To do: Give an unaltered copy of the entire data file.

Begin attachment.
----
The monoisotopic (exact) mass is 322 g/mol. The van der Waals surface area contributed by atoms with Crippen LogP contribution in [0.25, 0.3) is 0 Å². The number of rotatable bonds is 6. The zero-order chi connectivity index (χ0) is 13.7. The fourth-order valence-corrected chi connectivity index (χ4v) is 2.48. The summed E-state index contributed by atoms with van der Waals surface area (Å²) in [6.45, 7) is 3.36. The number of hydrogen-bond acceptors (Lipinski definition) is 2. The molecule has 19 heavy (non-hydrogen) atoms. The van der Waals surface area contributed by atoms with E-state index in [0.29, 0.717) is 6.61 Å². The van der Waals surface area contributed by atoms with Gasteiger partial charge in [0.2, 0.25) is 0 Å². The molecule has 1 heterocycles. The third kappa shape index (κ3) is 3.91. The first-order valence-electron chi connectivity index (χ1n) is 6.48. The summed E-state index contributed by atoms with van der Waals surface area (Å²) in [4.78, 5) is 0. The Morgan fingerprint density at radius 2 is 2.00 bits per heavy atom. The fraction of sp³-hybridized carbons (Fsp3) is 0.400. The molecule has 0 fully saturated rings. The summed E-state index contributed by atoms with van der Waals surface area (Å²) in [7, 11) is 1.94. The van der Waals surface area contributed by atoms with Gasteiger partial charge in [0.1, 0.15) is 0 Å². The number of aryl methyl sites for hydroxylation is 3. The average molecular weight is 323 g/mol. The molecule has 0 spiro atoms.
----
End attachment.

The monoisotopic (exact) mass is 322 g/mol. The van der Waals surface area contributed by atoms with Crippen LogP contribution in [0.25, 0.3) is 0 Å². The number of rotatable bonds is 6. The zero-order chi connectivity index (χ0) is 13.7. The fourth-order valence-corrected chi connectivity index (χ4v) is 2.48. The summed E-state index contributed by atoms with van der Waals surface area (Å²) in [6.45, 7) is 3.36. The number of hydrogen-bond acceptors (Lipinski definition) is 2. The molecule has 19 heavy (non-hydrogen) atoms. The van der Waals surface area contributed by atoms with E-state index in [0.29, 0.717) is 6.61 Å². The van der Waals surface area contributed by atoms with Gasteiger partial charge in [0.2, 0.25) is 0 Å². The molecule has 1 heterocycles. The third kappa shape index (κ3) is 3.91. The first-order valence-electron chi connectivity index (χ1n) is 6.48. The summed E-state index contributed by atoms with van der Waals surface area (Å²) in [4.78, 5) is 0. The Morgan fingerprint density at radius 2 is 2.00 bits per heavy atom. The fraction of sp³-hybridized carbons (Fsp3) is 0.400. The molecule has 0 fully saturated rings. The summed E-state index contributed by atoms with van der Waals surface area (Å²) in [7, 11) is 1.94. The van der Waals surface area contributed by atoms with Gasteiger partial charge in [0.1, 0.15) is 0 Å². The number of aryl methyl sites for hydroxylation is 3. The average molecular weight is 323 g/mol. The molecule has 0 spiro atoms.